last monday, the temps dipped to -20C here in Toronto.
while starting my 190e2.6, i simply crank it (it's good that it starts instantly) and wait for the oil pressure gauge to show normal operating pressure. It's interesting that time seems to slow down while waiting for the needle to rise. And then i let it cook for a while before driving off.
while waiting, i have to pump the clutch a few times (it's a manual) to warm up the hydraulic fluid and flex those frigid linkages.
upon driving off, the engine and drivetrain make more than the normal noises. I hear some kind of slushing noise in the first minutes of driving off, the tone of which seems correlated to vehicle speed, independent of gear choice, even while coasting in neutral. Which makes me think that the manual transmission itself needs to warm up. It indeed is more difficult to shift while first driving off.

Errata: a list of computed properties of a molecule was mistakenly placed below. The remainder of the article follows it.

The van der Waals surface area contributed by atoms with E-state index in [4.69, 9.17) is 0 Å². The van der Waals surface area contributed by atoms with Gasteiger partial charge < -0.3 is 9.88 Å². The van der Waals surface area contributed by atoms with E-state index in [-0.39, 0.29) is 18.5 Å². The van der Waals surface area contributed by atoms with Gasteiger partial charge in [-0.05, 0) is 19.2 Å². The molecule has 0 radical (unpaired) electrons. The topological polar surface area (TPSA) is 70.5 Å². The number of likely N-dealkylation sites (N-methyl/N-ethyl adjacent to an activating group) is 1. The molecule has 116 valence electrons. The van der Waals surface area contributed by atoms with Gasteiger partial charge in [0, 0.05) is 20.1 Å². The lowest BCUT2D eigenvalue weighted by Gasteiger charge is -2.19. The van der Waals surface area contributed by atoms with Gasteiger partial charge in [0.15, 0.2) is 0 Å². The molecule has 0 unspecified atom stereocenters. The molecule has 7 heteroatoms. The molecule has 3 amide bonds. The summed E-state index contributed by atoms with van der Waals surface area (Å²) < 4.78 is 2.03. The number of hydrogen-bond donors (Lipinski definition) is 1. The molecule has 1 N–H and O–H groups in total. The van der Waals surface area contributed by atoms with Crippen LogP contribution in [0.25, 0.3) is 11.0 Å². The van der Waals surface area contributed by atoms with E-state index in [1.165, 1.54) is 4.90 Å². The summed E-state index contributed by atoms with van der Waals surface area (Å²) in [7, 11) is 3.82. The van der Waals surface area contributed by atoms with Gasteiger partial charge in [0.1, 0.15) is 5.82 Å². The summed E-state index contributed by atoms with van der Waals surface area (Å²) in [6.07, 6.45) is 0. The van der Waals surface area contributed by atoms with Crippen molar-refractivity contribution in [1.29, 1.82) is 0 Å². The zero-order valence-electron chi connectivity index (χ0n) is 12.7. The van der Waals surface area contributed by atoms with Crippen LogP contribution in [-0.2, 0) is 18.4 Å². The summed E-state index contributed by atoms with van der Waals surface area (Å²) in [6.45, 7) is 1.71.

and i am easy on the brakes in the first few kilometers so as not to produce wide variations in temperatures across the rotors, lest they warp - maybe i'm being overprotective here.
once warmed up and flexed thoroughly, it's back to normal and the car is happy happy happy. But my butt is still cold because the seat heater takes some time to take effect.
i worry about the abuse the engine, drivetrain, and rear suspension bushings go through in this process, but then i just think about the extreme cold weather testing these cars are put through before they are released to the public, and my mind is put to rest.
but then, i also want to see the stuff the car is made of, to see where my money went.